SUBMITTED BY MARYANNE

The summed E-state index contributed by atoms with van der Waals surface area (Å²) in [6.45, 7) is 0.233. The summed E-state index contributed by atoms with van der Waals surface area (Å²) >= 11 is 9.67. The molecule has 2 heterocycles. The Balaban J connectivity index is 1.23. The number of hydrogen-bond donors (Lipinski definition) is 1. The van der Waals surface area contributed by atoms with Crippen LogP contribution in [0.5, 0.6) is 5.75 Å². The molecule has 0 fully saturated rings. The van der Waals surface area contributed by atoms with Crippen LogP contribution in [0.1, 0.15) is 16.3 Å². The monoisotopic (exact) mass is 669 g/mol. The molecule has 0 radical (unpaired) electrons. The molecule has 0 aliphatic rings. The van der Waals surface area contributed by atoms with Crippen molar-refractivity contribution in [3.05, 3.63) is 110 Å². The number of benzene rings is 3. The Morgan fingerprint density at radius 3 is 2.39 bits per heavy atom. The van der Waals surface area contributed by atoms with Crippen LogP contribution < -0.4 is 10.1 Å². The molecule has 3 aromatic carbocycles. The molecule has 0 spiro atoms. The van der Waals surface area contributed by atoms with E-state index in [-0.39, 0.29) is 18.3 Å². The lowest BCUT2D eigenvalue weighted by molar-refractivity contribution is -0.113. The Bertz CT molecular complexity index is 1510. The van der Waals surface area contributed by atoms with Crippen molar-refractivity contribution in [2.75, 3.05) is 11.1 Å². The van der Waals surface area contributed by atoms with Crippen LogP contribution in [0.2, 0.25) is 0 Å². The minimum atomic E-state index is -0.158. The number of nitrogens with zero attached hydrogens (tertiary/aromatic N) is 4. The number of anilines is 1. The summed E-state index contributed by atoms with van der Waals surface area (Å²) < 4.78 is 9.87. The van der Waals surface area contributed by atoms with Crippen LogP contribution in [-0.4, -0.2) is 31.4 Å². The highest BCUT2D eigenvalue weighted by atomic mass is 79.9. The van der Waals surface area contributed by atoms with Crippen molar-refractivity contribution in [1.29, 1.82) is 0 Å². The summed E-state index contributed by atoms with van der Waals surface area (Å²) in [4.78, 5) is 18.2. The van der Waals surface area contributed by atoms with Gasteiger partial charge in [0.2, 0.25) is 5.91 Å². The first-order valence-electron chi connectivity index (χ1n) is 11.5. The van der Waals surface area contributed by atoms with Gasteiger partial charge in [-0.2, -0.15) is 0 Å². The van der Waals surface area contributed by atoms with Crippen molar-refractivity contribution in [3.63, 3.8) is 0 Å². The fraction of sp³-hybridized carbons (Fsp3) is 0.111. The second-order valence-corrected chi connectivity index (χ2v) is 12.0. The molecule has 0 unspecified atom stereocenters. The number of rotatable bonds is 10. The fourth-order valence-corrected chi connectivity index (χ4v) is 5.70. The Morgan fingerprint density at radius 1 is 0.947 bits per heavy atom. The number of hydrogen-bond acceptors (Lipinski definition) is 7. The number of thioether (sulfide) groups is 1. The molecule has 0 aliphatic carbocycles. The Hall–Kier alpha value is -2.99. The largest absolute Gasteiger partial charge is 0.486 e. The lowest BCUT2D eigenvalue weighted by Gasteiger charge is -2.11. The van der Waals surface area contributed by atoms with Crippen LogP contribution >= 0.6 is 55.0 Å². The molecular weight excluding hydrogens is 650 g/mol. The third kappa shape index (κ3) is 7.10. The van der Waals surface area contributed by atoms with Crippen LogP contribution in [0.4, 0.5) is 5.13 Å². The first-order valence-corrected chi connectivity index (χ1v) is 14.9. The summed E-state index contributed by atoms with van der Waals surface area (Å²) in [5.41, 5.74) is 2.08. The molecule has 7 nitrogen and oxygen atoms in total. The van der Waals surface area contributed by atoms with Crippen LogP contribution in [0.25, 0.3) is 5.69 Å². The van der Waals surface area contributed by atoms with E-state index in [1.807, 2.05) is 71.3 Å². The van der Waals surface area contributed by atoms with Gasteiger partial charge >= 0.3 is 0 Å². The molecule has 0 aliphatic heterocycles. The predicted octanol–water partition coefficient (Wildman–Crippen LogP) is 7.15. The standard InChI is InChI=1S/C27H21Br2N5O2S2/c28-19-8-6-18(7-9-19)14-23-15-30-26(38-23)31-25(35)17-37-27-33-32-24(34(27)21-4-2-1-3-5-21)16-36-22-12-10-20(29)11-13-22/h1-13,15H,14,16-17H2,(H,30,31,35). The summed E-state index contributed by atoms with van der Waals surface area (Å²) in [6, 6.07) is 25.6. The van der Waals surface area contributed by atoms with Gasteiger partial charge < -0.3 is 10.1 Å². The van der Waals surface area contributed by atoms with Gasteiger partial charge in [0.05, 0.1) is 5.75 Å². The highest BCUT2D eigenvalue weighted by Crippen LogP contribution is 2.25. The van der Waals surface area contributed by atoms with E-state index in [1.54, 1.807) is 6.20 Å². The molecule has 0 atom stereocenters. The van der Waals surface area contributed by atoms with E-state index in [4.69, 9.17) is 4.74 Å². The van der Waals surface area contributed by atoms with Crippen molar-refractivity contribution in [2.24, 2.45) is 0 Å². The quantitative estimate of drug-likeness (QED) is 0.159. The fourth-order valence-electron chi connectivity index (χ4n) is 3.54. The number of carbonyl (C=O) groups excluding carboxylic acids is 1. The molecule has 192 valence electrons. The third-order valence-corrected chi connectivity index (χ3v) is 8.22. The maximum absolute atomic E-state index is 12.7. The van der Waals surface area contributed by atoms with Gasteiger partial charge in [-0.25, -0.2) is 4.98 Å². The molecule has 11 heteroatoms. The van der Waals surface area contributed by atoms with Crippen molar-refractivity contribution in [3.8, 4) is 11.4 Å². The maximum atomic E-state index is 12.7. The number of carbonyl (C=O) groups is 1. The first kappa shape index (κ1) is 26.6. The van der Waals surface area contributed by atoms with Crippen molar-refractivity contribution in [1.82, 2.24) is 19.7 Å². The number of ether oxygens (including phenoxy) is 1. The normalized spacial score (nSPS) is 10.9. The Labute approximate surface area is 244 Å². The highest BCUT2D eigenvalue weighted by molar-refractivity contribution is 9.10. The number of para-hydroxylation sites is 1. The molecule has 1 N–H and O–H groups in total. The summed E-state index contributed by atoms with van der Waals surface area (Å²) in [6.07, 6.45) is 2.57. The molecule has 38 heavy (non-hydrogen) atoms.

The Ted Stevens Papers Project requires a team effort on the part of the faculty and staff of the Alaska and Polar Regions Collection of the Rasmuson Library where the Stevens Papers reside. This week we asked Dirk Tordoff, Film Archivist, “What are you working on?” Audio-Visual Media (A/V) Elements in the Ted Stevens Collection Motion picture film, video, and audiotape in the Ted Stevens collection tell the story of commercial and amateur broadcast in the latter half of the 20th century. Additionally, Stevens’ tenure paralleled the broadcast transition to, and refinement of, video. When Ted arrived in Washington, 16mm film and 2” Quad videotape were television broadcast standards. Recorded programs were most often delivered on Quad tape (hour-long reels weigh more than 20 lbs!) with news being recorded primarily on 16mm film. Senate and other official recording followed the trend, evolving to newer formats along with the broadcast industry. During the Senator’s first term, Quad tape was for the most part retired, having been eclipsed by ¾ inch U-Matic cartridges which also replaced 16mm film. These too, were eventually replaced by a variety of formats including Beta SP and eventually digital. The collection contains all of these, plus VHS, Betamax and other consumer formats. Making content available from such a wide variety of A/V elements presents an interesting and somewhat daunting challenge. Fortunately, the collection is well documented and has been in quality storage. Making new digital elements and cataloging content is a time-consuming process, but will be well worth the effort.